“We got our butts kicked tonight,” grumbled coach Joe McFarland. 

The No. 4 Michigan wrestling team (1-1) dropped its dual Sunday against No. 11 Lehigh (3-0), 27-8. The Wolverines conceded their first five matches of the day, which put them in an early 18-0 hole in the team score.

For McFarland, Michigan was simply not aggressive enough.

“They beat us to the punch all night,” McFarland said. “There were so many areas where they beat us: on the mat, on our feet, getting the first catch off. There were some points where we’d attack once, then we wouldn’t get another attack because we’d just stand around. That’s not championship wrestling. That’s not even a fun style of wrestling to watch.”

McFarland had no choice but to watch, prompting him to realize change was needed.

“This is going to force us to make some changes in regard to things we need to do in our workouts,” McFarland said. “There are just so many areas that we didn’t do well in.”

But these impending changes won’t be coming only from the coaching staff. The burden lies with the players too.

“It can’t always come from the coaches,” McFarland said. “These guys have been doing this a long time, so they’ve got to analyze their errors of wrestling and how they performed to make some changes going forward.”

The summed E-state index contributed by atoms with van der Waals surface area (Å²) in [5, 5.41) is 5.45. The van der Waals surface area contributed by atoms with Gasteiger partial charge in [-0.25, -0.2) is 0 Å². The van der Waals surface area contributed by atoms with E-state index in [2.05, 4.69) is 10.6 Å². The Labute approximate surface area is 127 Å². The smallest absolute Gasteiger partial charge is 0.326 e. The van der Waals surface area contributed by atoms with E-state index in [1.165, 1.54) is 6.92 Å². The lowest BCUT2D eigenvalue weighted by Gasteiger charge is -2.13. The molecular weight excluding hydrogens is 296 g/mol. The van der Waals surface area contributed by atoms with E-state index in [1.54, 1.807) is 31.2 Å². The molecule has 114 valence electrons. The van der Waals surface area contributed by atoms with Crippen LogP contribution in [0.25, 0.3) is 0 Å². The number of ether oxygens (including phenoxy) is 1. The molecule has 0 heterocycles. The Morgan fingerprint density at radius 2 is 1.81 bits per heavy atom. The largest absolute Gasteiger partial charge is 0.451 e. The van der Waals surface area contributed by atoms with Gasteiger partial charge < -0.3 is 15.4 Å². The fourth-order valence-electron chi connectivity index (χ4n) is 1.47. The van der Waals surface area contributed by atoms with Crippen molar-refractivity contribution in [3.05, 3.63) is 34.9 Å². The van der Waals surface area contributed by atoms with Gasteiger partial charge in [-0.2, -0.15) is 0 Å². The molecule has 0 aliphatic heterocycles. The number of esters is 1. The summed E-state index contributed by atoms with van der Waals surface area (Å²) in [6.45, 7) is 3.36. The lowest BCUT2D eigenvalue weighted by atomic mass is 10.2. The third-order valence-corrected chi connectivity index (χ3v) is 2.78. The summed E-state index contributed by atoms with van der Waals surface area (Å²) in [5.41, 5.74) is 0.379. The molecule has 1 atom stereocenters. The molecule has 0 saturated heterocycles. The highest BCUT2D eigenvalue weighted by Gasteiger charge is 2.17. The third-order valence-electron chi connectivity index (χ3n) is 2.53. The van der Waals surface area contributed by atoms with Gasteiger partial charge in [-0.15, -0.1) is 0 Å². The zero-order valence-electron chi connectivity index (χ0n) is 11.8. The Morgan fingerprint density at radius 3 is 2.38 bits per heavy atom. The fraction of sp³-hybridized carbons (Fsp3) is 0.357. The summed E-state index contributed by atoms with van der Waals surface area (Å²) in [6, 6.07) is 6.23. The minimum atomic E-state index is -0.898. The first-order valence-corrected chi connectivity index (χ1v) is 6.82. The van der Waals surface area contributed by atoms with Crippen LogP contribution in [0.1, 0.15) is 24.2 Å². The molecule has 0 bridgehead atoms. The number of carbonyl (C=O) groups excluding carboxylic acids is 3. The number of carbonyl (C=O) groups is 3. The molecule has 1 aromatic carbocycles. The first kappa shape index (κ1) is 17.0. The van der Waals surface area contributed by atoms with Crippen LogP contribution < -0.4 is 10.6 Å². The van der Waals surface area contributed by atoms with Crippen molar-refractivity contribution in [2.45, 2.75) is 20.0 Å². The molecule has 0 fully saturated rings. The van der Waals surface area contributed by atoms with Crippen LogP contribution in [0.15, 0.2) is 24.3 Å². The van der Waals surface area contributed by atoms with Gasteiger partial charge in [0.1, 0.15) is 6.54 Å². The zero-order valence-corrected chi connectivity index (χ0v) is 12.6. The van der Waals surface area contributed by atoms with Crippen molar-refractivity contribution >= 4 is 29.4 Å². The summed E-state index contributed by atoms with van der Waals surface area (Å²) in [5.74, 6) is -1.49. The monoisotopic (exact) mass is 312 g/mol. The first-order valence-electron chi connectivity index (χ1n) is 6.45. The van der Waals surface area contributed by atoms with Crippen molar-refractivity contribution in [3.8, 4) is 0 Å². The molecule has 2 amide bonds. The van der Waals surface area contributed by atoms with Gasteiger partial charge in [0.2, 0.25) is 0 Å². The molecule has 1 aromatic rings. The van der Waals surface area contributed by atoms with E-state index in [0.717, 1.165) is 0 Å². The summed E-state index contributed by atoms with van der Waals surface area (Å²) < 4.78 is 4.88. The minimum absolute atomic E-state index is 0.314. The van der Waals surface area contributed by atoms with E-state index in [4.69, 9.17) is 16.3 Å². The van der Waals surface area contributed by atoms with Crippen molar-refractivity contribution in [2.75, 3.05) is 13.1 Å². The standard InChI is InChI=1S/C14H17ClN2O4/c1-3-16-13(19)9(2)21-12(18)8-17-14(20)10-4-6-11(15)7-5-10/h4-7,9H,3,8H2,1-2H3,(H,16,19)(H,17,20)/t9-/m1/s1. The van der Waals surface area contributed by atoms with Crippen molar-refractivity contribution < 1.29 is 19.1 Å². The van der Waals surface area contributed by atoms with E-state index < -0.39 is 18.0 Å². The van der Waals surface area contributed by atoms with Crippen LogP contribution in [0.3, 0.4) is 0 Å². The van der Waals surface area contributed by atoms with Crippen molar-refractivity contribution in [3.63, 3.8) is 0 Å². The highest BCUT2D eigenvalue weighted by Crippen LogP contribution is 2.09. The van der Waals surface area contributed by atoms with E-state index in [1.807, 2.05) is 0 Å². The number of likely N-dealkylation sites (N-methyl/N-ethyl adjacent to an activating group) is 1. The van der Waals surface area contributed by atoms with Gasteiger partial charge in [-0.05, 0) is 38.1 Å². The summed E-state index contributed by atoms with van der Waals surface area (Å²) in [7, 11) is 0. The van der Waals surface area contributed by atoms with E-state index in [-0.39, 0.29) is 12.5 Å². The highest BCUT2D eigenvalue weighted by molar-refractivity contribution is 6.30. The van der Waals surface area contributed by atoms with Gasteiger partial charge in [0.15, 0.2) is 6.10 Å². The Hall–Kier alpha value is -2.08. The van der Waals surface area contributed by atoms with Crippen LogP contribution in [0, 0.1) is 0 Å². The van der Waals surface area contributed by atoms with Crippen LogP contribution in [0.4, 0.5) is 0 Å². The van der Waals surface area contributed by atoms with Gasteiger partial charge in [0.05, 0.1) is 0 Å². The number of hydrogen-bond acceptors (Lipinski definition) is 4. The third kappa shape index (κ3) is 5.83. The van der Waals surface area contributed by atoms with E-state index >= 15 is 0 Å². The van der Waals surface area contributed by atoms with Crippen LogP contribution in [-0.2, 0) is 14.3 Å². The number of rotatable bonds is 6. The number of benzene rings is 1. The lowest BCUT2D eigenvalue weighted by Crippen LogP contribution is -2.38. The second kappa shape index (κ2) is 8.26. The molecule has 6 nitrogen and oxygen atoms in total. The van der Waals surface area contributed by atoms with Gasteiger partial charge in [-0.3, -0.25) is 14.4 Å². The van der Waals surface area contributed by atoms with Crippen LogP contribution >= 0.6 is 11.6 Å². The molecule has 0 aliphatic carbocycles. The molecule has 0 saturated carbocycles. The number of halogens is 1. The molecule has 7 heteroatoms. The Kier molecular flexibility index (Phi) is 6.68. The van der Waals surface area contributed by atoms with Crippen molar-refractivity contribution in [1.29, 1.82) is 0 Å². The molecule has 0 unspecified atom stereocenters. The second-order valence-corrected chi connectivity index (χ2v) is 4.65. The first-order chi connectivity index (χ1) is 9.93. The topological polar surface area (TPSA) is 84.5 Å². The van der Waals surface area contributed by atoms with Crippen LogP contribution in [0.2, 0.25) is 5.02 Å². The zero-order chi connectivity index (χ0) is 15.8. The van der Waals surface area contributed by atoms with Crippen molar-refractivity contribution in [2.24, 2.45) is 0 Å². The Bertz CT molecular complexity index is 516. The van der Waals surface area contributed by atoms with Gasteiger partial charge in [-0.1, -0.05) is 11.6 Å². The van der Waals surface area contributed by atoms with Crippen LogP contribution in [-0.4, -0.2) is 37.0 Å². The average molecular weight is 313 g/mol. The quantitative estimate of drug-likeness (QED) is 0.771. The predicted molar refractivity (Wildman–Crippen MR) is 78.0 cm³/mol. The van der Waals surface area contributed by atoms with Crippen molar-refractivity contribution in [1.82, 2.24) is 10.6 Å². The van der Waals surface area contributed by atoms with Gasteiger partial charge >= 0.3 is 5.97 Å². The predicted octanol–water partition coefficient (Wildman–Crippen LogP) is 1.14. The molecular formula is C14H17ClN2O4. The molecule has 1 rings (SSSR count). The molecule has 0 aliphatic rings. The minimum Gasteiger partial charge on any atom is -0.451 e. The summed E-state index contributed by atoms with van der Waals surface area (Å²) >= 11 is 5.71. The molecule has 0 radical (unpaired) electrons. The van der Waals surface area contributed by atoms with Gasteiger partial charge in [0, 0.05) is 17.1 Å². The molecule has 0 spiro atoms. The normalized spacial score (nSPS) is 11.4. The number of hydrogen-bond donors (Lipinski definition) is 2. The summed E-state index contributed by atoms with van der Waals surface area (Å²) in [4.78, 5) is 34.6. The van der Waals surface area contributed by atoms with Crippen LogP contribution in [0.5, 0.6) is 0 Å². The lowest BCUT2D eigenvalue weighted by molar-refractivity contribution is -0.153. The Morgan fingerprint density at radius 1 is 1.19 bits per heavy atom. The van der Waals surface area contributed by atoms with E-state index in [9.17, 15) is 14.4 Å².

Hopefully for McFarland, others will learn from observing redshirt sophomore 165-pound wrestler Logan Massa.

Despite the Wolverines’ struggles, Massa continued his scorching hot start to the season. He decisively defeated Lehigh’s Cole Walter, ranked 18th overall nationally, and picked up a technical fall in the process to finally put the Wolverines on the board. With the victory, Massa picked up his sixth win of the season, five of which have been bonus wins.

“Logan did a good job, as he always does,” McFarland said. “He just comes out and overwhelms those guys because he keeps attacking.”

Also earning his coach’s praise was fifth-year senior heavyweight Adam Coon. Coon used a pair of third-set takedowns to defeat No. 13 Jordan Wood, 6-2, and picked up Michigan’s three other points. For McFarland, Coon’s early performance was a welcomed sign after he missed all of last year due to injury.

“He’s starting to get back to feeling comfortable again on the mat,” McFarland said. “He’s getting back to being the same old Adam Coon.”

And in the practice room, the same old Adam Coon should do wonders for the rest of the Wolverines.

“He’s a great leader,” McFarland said. “He leads by example more than anything.”

But leading up to the Oregon State dual on Dec. 10, Coon’s leadership will be tested in helping his team bounce back from the lopsided defeat, a test McFarland can’t help but look forward to.

“I’m really anxious to see how this team responds,” McFarland said. “Because that’s what championship teams do; they respond to tough losses.”

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